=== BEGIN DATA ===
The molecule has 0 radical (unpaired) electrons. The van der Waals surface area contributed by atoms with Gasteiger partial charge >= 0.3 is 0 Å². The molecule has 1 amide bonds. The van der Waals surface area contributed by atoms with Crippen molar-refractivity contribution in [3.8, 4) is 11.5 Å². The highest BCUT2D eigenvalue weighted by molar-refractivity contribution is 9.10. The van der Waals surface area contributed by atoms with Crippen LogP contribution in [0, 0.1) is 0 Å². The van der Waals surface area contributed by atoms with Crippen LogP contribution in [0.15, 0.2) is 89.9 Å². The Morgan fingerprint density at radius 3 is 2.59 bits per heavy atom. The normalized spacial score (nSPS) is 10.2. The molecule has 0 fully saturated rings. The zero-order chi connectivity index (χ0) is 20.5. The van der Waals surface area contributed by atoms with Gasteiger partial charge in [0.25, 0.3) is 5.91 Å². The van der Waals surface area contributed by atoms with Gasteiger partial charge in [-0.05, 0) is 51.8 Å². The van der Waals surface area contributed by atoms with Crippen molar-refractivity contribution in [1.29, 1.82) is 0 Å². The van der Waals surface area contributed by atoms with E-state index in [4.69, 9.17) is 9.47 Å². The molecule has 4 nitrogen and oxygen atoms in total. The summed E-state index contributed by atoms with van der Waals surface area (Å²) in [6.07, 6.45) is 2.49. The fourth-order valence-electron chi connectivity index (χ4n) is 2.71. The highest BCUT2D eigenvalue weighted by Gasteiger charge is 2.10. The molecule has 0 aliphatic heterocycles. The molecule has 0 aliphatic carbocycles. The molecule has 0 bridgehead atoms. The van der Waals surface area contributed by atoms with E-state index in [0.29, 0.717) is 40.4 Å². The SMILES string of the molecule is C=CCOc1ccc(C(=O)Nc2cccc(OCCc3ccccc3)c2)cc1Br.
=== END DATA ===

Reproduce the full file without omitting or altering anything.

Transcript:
The molecule has 0 radical (unpaired) electrons. The van der Waals surface area contributed by atoms with Gasteiger partial charge >= 0.3 is 0 Å². The molecule has 1 amide bonds. The van der Waals surface area contributed by atoms with Crippen molar-refractivity contribution in [3.8, 4) is 11.5 Å². The highest BCUT2D eigenvalue weighted by molar-refractivity contribution is 9.10. The van der Waals surface area contributed by atoms with Crippen LogP contribution in [0, 0.1) is 0 Å². The van der Waals surface area contributed by atoms with Crippen LogP contribution in [0.15, 0.2) is 89.9 Å². The Morgan fingerprint density at radius 3 is 2.59 bits per heavy atom. The normalized spacial score (nSPS) is 10.2. The molecule has 0 fully saturated rings. The zero-order chi connectivity index (χ0) is 20.5. The van der Waals surface area contributed by atoms with Gasteiger partial charge in [0.25, 0.3) is 5.91 Å². The van der Waals surface area contributed by atoms with Gasteiger partial charge in [-0.05, 0) is 51.8 Å². The van der Waals surface area contributed by atoms with Crippen molar-refractivity contribution in [1.29, 1.82) is 0 Å². The van der Waals surface area contributed by atoms with E-state index in [4.69, 9.17) is 9.47 Å². The molecule has 4 nitrogen and oxygen atoms in total. The summed E-state index contributed by atoms with van der Waals surface area (Å²) in [6.07, 6.45) is 2.49. The fourth-order valence-electron chi connectivity index (χ4n) is 2.71. The highest BCUT2D eigenvalue weighted by Gasteiger charge is 2.10. The molecule has 0 aliphatic heterocycles. The molecule has 0 aliphatic carbocycles. The molecule has 0 bridgehead atoms. The van der Waals surface area contributed by atoms with E-state index in [0.29, 0.717) is 40.4 Å². The SMILES string of the molecule is C=CCOc1ccc(C(=O)Nc2cccc(OCCc3ccccc3)c2)cc1Br.